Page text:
The Reserve Bank of Australia kept the official cash rate unchanged, as was universally expected, and went back to saying that the exchange rate “remains above most estimates of its fundamental value.” This month the members decided to drop the line that the rate “remains high by historical standards,” as it had said several times before. As in the statement accompanying the decision, the Bank said that recent data on prices confirmed that inflation is running between their 2%-3% target and the Board members showed confidence that this is likely to continue.
On the other hand, they kept their concerns over the labor market which has some time yet before it declines consistently. AUD/USD strengthened following the decision, most likely due to the confidence over the inflation rate but continued gyrating around 0.8800.
As for the country’s data releases, trade deficit widened more-than-expected in September while retail sales for the same month accelerated beating market estimates. The mixed data caused AUD/USD to dip briefly at the release but gained in the following minutes to trade unchanged until the rate decision. (see the technical below)
With no other major economic releases overnight, USD kept its strength against most of its peers. It was lower only against EUR, CHF and GBP.
Elsewhere, oil prices plunged after reports showed that Saudi Arabia lowered its export prices for the US.
The price cut can be seen as an effort from the Kingdom to preserve market share in the US, where it has fallen recently and to compete with the US shale production. The New York benchmark oil price, West Texas Intermediate for December delivery, dropped to trade around USD 78.30 a barrel, while European benchmark Brent oil for December dropped approximately to USD 84.30 a barrel.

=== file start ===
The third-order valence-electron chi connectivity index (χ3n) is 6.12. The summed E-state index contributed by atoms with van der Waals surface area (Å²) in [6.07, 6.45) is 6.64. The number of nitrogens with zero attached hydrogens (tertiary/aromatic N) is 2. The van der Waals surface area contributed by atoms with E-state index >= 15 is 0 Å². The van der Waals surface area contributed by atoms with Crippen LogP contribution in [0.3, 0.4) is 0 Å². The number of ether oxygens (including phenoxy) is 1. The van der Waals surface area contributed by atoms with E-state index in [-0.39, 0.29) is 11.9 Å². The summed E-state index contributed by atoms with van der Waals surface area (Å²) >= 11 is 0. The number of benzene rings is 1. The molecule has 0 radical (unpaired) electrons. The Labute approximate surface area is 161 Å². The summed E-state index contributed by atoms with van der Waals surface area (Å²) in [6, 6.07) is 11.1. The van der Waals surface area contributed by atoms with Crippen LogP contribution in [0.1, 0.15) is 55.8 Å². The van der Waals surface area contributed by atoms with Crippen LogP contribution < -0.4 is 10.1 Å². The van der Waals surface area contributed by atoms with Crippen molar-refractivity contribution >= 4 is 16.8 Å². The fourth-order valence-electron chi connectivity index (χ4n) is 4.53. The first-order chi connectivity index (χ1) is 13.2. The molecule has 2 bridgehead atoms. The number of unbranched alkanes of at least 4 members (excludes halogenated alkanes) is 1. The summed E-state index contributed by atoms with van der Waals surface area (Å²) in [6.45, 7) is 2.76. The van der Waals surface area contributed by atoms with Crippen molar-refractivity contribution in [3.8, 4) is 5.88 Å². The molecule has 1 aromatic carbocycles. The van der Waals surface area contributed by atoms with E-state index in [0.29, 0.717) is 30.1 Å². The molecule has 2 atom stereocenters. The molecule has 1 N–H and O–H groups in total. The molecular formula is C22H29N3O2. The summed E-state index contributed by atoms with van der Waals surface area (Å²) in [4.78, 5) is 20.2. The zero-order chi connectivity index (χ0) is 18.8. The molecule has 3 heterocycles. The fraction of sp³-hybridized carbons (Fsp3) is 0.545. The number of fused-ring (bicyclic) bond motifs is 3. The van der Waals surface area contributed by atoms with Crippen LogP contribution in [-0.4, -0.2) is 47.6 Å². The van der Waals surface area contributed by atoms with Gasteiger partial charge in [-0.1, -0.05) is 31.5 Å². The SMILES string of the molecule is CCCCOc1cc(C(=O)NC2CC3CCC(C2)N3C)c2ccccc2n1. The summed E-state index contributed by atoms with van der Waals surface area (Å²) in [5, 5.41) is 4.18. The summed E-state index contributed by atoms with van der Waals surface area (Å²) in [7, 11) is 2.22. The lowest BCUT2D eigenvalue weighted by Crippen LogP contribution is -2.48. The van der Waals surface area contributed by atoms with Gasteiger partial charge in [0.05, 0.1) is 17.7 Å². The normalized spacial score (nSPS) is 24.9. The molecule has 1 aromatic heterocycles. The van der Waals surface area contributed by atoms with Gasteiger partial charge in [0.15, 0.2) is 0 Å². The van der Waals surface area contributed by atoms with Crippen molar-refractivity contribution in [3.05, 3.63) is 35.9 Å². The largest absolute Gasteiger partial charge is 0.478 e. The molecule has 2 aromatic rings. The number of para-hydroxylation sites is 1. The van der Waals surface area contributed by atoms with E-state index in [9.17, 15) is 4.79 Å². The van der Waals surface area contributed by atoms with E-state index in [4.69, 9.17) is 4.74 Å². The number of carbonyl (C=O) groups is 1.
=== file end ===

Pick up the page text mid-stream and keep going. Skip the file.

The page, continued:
- Eurozone’s PPI for September is expected to fall at an accelerating pace indicating that the deflation risk persists in the region.
- From the UK, the construction PMI for October is expected to decline.
- In the US, we get factory orders and trade balance, both for September.
- In New Zealand, the Q3 unemployment rate is anticipated to decline somewhat, while the participation rate is expected to increase and average hourly earnings are forecast to accelerate. Last week, the RBNZ remained on hold without any indication on when they may raise rates. This together with the decline of the inflation rate to the lower boundary of the Bank’s range target of 1%-3% over the medium term, kept Kiwi under increased selling pressure. The positive labor market data however and the fact that the pair is trading near a strong support level could push NZD/USD up before the bears prevail again.
- We have several speakers on Tuesday’s agenda. ECB Coeure, ECB Governing Council member Carlos Costa, Riksbank Deputy Governor Martin Floden speak, while Bank of England Deputy Governors Jon Cunliffe and Andrew Bailey are questioned by the Lords panel.